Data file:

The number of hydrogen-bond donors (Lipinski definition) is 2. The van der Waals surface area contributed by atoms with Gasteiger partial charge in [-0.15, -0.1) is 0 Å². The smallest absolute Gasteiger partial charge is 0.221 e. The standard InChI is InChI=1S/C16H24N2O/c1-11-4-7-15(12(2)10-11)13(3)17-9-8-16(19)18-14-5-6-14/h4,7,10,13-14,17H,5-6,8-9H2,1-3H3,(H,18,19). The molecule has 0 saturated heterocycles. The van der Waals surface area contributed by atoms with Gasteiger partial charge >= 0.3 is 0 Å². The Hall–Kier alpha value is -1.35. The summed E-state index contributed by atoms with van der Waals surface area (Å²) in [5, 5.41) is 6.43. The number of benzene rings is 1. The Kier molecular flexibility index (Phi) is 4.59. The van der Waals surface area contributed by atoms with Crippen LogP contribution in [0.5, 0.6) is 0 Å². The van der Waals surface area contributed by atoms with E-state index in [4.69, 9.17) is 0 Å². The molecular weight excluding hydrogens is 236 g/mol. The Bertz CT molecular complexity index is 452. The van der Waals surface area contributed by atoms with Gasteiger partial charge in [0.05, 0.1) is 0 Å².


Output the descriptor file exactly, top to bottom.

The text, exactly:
The number of hydrogen-bond donors (Lipinski definition) is 2. The van der Waals surface area contributed by atoms with Gasteiger partial charge in [-0.15, -0.1) is 0 Å². The smallest absolute Gasteiger partial charge is 0.221 e. The standard InChI is InChI=1S/C16H24N2O/c1-11-4-7-15(12(2)10-11)13(3)17-9-8-16(19)18-14-5-6-14/h4,7,10,13-14,17H,5-6,8-9H2,1-3H3,(H,18,19). The molecule has 0 saturated heterocycles. The van der Waals surface area contributed by atoms with Gasteiger partial charge >= 0.3 is 0 Å². The Hall–Kier alpha value is -1.35. The summed E-state index contributed by atoms with van der Waals surface area (Å²) in [5, 5.41) is 6.43. The number of benzene rings is 1. The Kier molecular flexibility index (Phi) is 4.59. The van der Waals surface area contributed by atoms with Crippen LogP contribution in [0.5, 0.6) is 0 Å². The van der Waals surface area contributed by atoms with E-state index in [4.69, 9.17) is 0 Å². The molecular weight excluding hydrogens is 236 g/mol. The Bertz CT molecular complexity index is 452. The van der Waals surface area contributed by atoms with Gasteiger partial charge in [0.05, 0.1) is 0 Å².